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Research Data


Various metadata standards are available for particular file formats and disciplines. General guidelines are provided below:

Things to document about your data: 

Name of the dataset or research project that produced it

Names and addresses of the organization or people who created the data

Number used to identify the data, even if it is just an internal project reference number

Key dates associated with the data, including project start and end date, data modification data release date, and time period covered by the data

Keywords or phrases describing the subject or content of the data

Organizations or agencies who funded the research

Any known intellectual property rights held for the data

Language(s) of the intellectual content of the resource, when applicable

Where the data relates to a physical location, record information about its spatial coverage

How the data was generated, including equipment or software used, experimental protocol, other things you might include in a lab notebook


Sharing Data

Why Share Research Data?

Researchers devote a large amount of physical and intellectual effort to collect, manage, collate, and analyse their data before publishing their results. Many of these datasets have significant value beyond the usage for the original research, and sharing the data can be seen as beneficial in a number of ways:

  • Research integrity and reproducibility: Publishing research data and citing its location in published research papers allows other to replicate, validate or build upon your results thus improving the scientific record by encouraging scientific enquiry and debate. Openly sharing research data also encourages the improvement and validation of research methods and minimises the need for data re-collection.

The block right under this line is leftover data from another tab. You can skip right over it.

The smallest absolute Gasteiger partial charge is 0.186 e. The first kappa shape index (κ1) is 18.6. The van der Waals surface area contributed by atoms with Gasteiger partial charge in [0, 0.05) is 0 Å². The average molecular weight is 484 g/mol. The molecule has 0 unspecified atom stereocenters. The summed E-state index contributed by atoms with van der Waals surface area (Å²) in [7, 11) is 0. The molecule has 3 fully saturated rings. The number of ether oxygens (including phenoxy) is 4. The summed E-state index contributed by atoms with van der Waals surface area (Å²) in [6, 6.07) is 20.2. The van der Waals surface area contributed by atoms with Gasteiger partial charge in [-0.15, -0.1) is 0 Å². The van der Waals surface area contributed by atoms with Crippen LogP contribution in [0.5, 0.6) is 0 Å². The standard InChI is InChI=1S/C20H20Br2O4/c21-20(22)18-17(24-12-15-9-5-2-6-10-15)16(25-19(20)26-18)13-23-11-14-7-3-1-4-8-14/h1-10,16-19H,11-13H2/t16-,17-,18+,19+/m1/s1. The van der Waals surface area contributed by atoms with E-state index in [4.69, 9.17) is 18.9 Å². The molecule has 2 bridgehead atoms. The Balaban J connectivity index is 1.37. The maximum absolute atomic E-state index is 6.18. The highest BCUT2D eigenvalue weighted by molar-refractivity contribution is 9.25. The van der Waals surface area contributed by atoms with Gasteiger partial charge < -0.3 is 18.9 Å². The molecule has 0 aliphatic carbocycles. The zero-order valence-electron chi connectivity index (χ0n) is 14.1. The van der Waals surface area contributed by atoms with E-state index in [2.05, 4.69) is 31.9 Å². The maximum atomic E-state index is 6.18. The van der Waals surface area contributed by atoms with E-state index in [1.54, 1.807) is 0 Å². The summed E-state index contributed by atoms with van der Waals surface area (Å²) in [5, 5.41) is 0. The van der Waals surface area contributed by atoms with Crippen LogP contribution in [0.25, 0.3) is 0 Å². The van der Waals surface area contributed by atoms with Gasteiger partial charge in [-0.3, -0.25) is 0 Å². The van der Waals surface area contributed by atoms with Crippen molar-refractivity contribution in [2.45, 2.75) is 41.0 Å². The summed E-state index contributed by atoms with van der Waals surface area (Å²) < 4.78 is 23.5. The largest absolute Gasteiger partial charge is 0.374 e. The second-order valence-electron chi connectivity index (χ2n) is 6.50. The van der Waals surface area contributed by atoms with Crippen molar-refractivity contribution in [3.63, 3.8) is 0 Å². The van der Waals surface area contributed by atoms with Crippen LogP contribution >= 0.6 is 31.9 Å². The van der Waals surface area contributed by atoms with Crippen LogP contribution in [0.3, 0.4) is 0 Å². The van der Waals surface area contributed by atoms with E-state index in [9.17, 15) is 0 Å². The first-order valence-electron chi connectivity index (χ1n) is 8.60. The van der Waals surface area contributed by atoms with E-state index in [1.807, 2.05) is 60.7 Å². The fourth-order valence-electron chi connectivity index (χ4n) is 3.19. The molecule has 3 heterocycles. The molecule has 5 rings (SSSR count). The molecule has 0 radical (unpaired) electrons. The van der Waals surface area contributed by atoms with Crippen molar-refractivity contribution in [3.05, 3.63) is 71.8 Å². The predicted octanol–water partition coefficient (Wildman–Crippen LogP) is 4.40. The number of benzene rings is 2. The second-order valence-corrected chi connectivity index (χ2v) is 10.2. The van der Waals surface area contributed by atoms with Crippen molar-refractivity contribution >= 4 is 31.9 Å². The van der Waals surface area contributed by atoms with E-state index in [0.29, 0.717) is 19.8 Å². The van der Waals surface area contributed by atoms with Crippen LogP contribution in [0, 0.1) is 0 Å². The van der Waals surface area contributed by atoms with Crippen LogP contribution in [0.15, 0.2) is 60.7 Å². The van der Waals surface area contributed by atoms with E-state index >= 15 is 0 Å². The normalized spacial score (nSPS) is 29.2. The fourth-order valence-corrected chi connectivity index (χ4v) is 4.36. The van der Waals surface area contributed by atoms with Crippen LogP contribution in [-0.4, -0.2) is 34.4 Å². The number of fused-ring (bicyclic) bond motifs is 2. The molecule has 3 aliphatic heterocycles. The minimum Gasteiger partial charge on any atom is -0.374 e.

• Preservation of Research Data: Some research data will be unique and cannot be replaced if destroyed or lost. Sharing via a repository will mean that the repository will look after and preserve your data into the future, even after technology becomes obsolete.
  • Innovation: Data created for one research purpose may be re-invented or re-interpreted for future unrelated research and into contexts not currently envisaged. Data sharing and re-use across borders and disciplines can also promote innovation by potential new data users.
  • Impact: Others who re-use your data and cite it in their own research help to raise interest in your research and increase your impact within your field and beyond. “Open” data leads to increased citations of the data itself, and of associated papers.
  • Funder requirements: A growing number of funding bodies and research councils have adopted research data sharing policies and mandate or encourage researchers to share data and outputs to avoid duplication of effort and reduce data collection costs.
  • Journal publisher requirements: A growing number of journal publishers require data that underpin research findings to be published in open access repositories when manuscripts are submitted.

There may be reasons for not sharing your data e.g. privacy and confidentiality issues, commercial value of the data. Horizon 2020 has coined the phrase: “As open as possible, as closed as necessary.

If you are unable to publicly share your data, consider the possibility that you may wish to make your data available internally to future researchers to facilitate follow-on research, and/or to create a metadata record in your chosen archives or repository. A metadata record will describe your data and aid others in knowing about it. In order to ensure this can happen you will need to manage your data.


Reasons for not sharing

There are legitimate reasons for not sharing some or all research data generated by a project. Funders who require data sharing will generally ask that researchers justify this in their Data Management Plan (DMP).